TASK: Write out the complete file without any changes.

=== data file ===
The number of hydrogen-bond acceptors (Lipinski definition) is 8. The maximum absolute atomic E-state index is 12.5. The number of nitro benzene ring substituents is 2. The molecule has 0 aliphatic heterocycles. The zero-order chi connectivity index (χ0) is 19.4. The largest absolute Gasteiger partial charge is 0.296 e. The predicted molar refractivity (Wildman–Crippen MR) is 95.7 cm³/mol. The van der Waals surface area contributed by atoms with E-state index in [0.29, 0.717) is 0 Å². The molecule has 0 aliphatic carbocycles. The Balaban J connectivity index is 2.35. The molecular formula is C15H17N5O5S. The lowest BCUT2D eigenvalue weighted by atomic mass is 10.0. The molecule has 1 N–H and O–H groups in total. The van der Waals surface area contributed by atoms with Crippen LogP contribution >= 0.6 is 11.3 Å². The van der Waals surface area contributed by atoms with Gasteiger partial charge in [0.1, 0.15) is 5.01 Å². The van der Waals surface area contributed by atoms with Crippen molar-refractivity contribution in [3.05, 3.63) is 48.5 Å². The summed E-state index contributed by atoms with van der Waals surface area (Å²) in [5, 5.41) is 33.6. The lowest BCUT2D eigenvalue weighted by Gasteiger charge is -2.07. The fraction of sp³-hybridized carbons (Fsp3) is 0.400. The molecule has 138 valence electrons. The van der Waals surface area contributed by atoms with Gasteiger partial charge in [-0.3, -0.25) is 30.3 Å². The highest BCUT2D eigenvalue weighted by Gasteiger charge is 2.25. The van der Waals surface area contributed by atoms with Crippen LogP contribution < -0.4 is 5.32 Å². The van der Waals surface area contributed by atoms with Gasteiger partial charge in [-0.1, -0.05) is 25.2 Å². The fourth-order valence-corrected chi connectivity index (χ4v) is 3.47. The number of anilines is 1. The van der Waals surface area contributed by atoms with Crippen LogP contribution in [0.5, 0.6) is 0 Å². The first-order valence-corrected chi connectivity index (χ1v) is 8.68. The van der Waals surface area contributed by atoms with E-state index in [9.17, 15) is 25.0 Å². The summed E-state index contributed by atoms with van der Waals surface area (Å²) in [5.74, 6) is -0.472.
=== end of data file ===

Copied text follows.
The number of hydrogen-bond acceptors (Lipinski definition) is 8. The maximum absolute atomic E-state index is 12.5. The number of nitro benzene ring substituents is 2. The molecule has 0 aliphatic heterocycles. The zero-order chi connectivity index (χ0) is 19.4. The largest absolute Gasteiger partial charge is 0.296 e. The predicted molar refractivity (Wildman–Crippen MR) is 95.7 cm³/mol. The van der Waals surface area contributed by atoms with E-state index in [0.29, 0.717) is 0 Å². The molecule has 0 aliphatic carbocycles. The Balaban J connectivity index is 2.35. The molecular formula is C15H17N5O5S. The lowest BCUT2D eigenvalue weighted by atomic mass is 10.0. The molecule has 1 N–H and O–H groups in total. The van der Waals surface area contributed by atoms with Crippen LogP contribution >= 0.6 is 11.3 Å². The van der Waals surface area contributed by atoms with Gasteiger partial charge in [0.1, 0.15) is 5.01 Å². The van der Waals surface area contributed by atoms with Crippen molar-refractivity contribution in [3.05, 3.63) is 48.5 Å². The summed E-state index contributed by atoms with van der Waals surface area (Å²) in [5, 5.41) is 33.6. The lowest BCUT2D eigenvalue weighted by Gasteiger charge is -2.07. The fraction of sp³-hybridized carbons (Fsp3) is 0.400. The molecule has 138 valence electrons. The van der Waals surface area contributed by atoms with Gasteiger partial charge in [-0.3, -0.25) is 30.3 Å². The highest BCUT2D eigenvalue weighted by Gasteiger charge is 2.25. The van der Waals surface area contributed by atoms with Crippen LogP contribution < -0.4 is 5.32 Å². The van der Waals surface area contributed by atoms with Gasteiger partial charge in [-0.1, -0.05) is 25.2 Å². The fourth-order valence-corrected chi connectivity index (χ4v) is 3.47. The number of anilines is 1. The van der Waals surface area contributed by atoms with Crippen LogP contribution in [0.5, 0.6) is 0 Å². The first-order valence-corrected chi connectivity index (χ1v) is 8.68. The van der Waals surface area contributed by atoms with E-state index in [9.17, 15) is 25.0 Å². The summed E-state index contributed by atoms with van der Waals surface area (Å²) in [5.74, 6) is -0.472.